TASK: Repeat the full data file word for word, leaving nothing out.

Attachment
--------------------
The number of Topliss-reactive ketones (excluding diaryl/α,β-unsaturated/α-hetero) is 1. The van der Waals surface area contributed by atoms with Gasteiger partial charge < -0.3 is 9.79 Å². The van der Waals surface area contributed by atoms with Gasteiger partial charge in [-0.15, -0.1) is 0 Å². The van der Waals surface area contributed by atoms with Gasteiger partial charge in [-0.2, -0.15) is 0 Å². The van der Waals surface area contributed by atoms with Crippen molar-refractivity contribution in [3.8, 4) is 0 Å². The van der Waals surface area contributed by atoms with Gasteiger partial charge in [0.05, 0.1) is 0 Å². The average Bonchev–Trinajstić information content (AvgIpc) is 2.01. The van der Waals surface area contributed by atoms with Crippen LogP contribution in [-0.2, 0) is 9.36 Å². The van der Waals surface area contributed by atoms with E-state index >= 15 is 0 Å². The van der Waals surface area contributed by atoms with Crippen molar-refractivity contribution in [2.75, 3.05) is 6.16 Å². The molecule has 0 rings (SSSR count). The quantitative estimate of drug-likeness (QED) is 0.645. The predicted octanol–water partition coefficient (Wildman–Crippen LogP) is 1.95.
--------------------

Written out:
The number of Topliss-reactive ketones (excluding diaryl/α,β-unsaturated/α-hetero) is 1. The van der Waals surface area contributed by atoms with Gasteiger partial charge < -0.3 is 9.79 Å². The van der Waals surface area contributed by atoms with Gasteiger partial charge in [-0.15, -0.1) is 0 Å². The van der Waals surface area contributed by atoms with Gasteiger partial charge in [-0.2, -0.15) is 0 Å². The van der Waals surface area contributed by atoms with Crippen molar-refractivity contribution in [3.8, 4) is 0 Å². The van der Waals surface area contributed by atoms with Gasteiger partial charge in [0.05, 0.1) is 0 Å². The average Bonchev–Trinajstić information content (AvgIpc) is 2.01. The van der Waals surface area contributed by atoms with Crippen LogP contribution in [-0.2, 0) is 9.36 Å². The van der Waals surface area contributed by atoms with E-state index >= 15 is 0 Å². The van der Waals surface area contributed by atoms with Crippen molar-refractivity contribution in [2.75, 3.05) is 6.16 Å². The molecule has 0 rings (SSSR count). The quantitative estimate of drug-likeness (QED) is 0.645. The predicted octanol–water partition coefficient (Wildman–Crippen LogP) is 1.95.